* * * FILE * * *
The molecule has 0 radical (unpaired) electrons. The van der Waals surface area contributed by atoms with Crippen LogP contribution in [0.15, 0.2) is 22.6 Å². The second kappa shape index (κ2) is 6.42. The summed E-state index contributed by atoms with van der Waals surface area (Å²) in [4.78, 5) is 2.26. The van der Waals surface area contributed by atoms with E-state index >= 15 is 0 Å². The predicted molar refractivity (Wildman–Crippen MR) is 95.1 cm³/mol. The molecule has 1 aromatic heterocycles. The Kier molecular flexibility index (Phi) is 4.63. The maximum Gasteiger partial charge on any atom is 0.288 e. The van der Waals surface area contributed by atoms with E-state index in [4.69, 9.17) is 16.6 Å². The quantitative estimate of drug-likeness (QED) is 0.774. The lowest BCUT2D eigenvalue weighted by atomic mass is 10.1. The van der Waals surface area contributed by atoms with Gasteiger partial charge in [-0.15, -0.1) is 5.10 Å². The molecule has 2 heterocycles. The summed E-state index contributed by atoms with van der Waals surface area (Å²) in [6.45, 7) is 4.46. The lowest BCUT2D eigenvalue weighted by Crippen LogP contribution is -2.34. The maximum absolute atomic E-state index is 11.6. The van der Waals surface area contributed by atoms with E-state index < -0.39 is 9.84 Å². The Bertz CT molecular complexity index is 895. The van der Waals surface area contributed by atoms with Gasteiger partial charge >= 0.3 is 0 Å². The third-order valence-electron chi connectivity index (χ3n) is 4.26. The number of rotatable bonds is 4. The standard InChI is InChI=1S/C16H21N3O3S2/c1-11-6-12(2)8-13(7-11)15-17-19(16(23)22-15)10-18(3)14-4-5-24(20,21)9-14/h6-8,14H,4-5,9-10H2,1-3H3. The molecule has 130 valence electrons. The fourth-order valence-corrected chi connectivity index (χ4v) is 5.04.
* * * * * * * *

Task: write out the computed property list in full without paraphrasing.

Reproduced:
The molecule has 0 radical (unpaired) electrons. The van der Waals surface area contributed by atoms with Crippen LogP contribution in [0.15, 0.2) is 22.6 Å². The second kappa shape index (κ2) is 6.42. The summed E-state index contributed by atoms with van der Waals surface area (Å²) in [4.78, 5) is 2.26. The van der Waals surface area contributed by atoms with E-state index >= 15 is 0 Å². The predicted molar refractivity (Wildman–Crippen MR) is 95.1 cm³/mol. The molecule has 1 aromatic heterocycles. The Kier molecular flexibility index (Phi) is 4.63. The maximum Gasteiger partial charge on any atom is 0.288 e. The van der Waals surface area contributed by atoms with E-state index in [4.69, 9.17) is 16.6 Å². The quantitative estimate of drug-likeness (QED) is 0.774. The lowest BCUT2D eigenvalue weighted by atomic mass is 10.1. The van der Waals surface area contributed by atoms with Gasteiger partial charge in [-0.15, -0.1) is 5.10 Å². The molecule has 2 heterocycles. The summed E-state index contributed by atoms with van der Waals surface area (Å²) in [6.45, 7) is 4.46. The lowest BCUT2D eigenvalue weighted by Crippen LogP contribution is -2.34. The maximum absolute atomic E-state index is 11.6. The van der Waals surface area contributed by atoms with E-state index < -0.39 is 9.84 Å². The Bertz CT molecular complexity index is 895. The van der Waals surface area contributed by atoms with Gasteiger partial charge >= 0.3 is 0 Å². The third-order valence-electron chi connectivity index (χ3n) is 4.26. The number of rotatable bonds is 4. The standard InChI is InChI=1S/C16H21N3O3S2/c1-11-6-12(2)8-13(7-11)15-17-19(16(23)22-15)10-18(3)14-4-5-24(20,21)9-14/h6-8,14H,4-5,9-10H2,1-3H3. The molecule has 130 valence electrons. The fourth-order valence-corrected chi connectivity index (χ4v) is 5.04.